AdobeStock_151057254

Someone typing on a laptop (© oatawa - stock.adobe.com)

NEW YORK — There’s no place like TikTok? More than seven in 10 (73%) Americans find it easier to relate to strangers in online communities than to people they know in real life.

The recent survey of 2,000 U.S. adults finds that 45 percent attribute this to being more comfortable communicating in written and visual form, and 43 percent say they can chat with their virtual pals for longer periods of time. More than a third (35%) feel a strong sense of community when discussing their favorite media, such as movies and books, online.

However, when it comes to trends, men feel more pressure than women to read the latest trending book to keep up with everyone else (71% vs. 62%).

Overall, over half the poll (55%) are part of a hobby-based community, with visual arts (29%), reading (28%), and gaming (28%) proving the most popular.

Conducted by OnePoll on behalf of ThriftBooks, the survey also concludes that social platforms are often the place to find recommendations or reviews for TV shows or series (59%), movies (56%), and books (52%). In particular, men are more likely than women to rely on social media for book (68% vs. 58%) and movie (62% vs. 52%) suggestions.

Seven in 10 (71%) were intrigued to learn more about a book because of a conversation on social media.

It doesn’t stop there, however, as 54 percent are “always” or “often” on a social platform while reading a book, more so than while watching a movie (46%).

fomo reading

Younger adults feel FOMO the most

Unfortunately, being so engaged online often leads to FOMO, especially when it comes to movies (57%) and TV shows or series (55%). Interestingly, Gen Z only is more afraid to miss out on reading (63%) than on series (49%), concerts (44%) and sporting events (37%).

Forty percent usually first hear of trending reads through social media, compared to 20 percent who rely on word of mouth.

Another 46 percent have been more envious of a #Shelfie, an image of someone’s bookshelf, rather than a selfie.

Readers are also getting literal about their literary picks, as 46 percent have found the “book” on Facebook, in addition to using Instagram (42%) and YouTube (42%) for book recommendations.

“Readers around the world have embraced social media as a way to connect with fellow book lovers, share their favorite picks, and bring beloved characters to life,” a spokesperson for ThirftBooks says in a statement. “It’s also a great way for people to find communities around their favorite books or authors that may not always be in their vicinity.”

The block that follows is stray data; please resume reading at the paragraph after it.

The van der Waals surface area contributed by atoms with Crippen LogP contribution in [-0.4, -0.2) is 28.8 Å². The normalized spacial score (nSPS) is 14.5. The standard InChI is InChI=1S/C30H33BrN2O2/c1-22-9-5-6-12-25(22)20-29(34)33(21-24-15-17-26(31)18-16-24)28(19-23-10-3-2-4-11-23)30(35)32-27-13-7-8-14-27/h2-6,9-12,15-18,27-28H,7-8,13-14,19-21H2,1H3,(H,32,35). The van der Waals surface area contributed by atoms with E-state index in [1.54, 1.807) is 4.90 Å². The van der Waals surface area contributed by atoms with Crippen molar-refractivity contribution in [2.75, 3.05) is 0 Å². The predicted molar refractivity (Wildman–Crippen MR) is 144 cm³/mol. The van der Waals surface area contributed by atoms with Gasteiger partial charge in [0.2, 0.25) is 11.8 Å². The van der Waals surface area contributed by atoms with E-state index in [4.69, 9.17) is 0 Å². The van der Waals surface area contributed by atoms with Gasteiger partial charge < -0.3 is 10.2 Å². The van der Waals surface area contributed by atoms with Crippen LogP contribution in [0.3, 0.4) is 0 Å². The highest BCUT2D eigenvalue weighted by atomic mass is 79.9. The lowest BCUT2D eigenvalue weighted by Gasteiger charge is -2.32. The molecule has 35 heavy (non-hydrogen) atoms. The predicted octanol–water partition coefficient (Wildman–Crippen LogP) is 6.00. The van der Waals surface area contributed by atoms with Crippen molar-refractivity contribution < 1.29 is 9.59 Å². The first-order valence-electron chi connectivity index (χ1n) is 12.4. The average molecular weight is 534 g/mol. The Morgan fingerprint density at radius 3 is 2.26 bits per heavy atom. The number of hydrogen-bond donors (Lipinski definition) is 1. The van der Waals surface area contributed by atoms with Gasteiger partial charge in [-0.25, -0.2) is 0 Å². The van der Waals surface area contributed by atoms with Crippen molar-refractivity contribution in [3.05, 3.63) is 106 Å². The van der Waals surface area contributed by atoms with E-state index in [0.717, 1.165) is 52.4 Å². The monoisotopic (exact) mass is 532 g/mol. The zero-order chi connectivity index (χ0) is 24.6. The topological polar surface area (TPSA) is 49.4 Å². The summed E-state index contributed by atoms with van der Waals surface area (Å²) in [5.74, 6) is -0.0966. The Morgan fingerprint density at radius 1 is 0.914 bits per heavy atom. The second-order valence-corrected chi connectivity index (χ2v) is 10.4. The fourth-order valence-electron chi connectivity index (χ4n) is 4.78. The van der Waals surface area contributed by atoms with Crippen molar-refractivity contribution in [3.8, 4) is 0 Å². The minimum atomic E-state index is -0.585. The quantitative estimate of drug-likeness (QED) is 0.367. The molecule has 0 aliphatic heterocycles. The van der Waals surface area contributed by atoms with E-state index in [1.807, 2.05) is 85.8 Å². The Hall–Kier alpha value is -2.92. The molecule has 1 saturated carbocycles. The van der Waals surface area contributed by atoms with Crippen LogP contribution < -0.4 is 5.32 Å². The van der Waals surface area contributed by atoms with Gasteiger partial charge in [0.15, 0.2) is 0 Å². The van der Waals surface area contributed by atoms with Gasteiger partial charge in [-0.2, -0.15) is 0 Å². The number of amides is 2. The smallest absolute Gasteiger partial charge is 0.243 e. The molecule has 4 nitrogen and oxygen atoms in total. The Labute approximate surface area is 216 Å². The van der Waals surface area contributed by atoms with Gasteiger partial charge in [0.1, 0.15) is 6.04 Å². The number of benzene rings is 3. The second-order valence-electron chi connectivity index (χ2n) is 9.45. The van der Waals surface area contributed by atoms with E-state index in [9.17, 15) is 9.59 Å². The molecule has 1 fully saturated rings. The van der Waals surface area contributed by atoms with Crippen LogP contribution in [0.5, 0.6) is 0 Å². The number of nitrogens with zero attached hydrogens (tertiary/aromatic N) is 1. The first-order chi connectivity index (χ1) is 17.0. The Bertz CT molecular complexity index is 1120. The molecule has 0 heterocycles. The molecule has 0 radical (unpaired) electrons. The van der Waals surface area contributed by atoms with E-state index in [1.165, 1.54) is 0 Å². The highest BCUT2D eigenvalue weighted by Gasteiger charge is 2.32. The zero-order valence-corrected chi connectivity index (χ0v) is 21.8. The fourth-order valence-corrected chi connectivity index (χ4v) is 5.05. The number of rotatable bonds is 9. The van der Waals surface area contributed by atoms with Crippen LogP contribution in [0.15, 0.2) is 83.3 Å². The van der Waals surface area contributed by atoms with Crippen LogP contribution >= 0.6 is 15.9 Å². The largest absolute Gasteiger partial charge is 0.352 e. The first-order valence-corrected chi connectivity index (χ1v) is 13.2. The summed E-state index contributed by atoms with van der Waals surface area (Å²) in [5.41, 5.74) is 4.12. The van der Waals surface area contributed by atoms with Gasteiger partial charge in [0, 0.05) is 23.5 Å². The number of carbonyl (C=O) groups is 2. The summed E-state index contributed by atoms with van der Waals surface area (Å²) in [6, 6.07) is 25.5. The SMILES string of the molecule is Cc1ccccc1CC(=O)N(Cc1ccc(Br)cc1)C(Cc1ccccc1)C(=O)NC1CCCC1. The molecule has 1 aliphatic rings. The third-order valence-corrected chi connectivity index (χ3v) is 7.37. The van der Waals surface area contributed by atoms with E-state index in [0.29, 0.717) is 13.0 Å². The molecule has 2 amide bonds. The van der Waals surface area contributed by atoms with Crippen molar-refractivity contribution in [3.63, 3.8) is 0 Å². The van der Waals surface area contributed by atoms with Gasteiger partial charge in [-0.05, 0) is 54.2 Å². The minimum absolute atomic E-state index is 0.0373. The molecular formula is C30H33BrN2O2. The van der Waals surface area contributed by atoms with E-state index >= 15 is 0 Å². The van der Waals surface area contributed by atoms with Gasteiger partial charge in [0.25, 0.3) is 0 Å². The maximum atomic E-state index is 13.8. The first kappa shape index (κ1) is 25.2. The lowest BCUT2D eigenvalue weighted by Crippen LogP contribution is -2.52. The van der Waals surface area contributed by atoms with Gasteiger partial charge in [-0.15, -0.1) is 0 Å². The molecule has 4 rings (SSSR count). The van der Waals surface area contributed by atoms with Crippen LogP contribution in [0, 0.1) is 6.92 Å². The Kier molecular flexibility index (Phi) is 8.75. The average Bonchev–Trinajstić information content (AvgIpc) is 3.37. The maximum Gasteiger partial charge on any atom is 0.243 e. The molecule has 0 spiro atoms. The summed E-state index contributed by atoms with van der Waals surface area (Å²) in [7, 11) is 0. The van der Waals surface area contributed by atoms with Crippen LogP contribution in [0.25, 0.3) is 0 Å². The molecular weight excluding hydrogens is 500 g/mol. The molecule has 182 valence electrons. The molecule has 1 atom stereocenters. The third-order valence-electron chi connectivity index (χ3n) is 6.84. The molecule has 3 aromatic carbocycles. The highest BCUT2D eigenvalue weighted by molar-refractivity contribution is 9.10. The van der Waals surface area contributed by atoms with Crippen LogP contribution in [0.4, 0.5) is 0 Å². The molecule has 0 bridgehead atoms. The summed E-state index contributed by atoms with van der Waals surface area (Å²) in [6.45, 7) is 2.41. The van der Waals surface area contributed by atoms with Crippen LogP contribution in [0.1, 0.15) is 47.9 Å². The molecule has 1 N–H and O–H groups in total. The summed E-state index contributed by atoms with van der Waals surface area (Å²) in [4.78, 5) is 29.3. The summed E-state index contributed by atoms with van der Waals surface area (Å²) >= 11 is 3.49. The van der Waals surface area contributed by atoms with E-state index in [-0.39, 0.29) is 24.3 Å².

Digital bragging rights

Some use social media to exercise their bragging rights. While members of Gen Z are most likely to highlight how many episodes of a series they’ve binge-watched (67%), they’ll also brag about dressing up as a character from a favorite book (58%) and proudly share the number of books they’ve read or own (49%).

Shared interests can bring people together, but disparate ones aren’t necessarily deal-breakers — especially among Gen Z respondents, who are more likely to befriend or start a relationship with someone who doesn’t like the same book than other generations (86%).

“From #BookTok to book club roundups, social media is a great gift-giving resource for the book lovers in your life, and can inspire your own wish lists, as well,” the spokesperson adds.

Survey methodology:

This random double-opt-in survey of 2,000 U.S. adults who use social media was commissioned by ThriftBooks between November 8 and November 11, 2022. It was conducted by market research company OnePoll, whose team members are members of the Market Research Society and have corporate membership to the American Association for Public Opinion Research (AAPOR) and the European Society for Opinion and Marketing Research (ESOMAR).

About Chris Melore

Chris Melore has been a writer, researcher, editor, and producer in the New York-area since 2006. He won a local Emmy award for his work in sports television in 2011.

Our Editorial Process

StudyFinds publishes digestible, agenda-free, transparent research summaries that are intended to inform the reader as well as stir civil, educated debate. We do not agree nor disagree with any of the studies we post, rather, we encourage our readers to debate the veracity of the findings themselves. All articles published on StudyFinds are vetted by our editors prior to publication and include links back to the source or corresponding journal article, if possible.

Our Editorial Team

Steve Fink

Editor-in-Chief

Chris Melore

Editor

Sophia Naughton

Associate Editor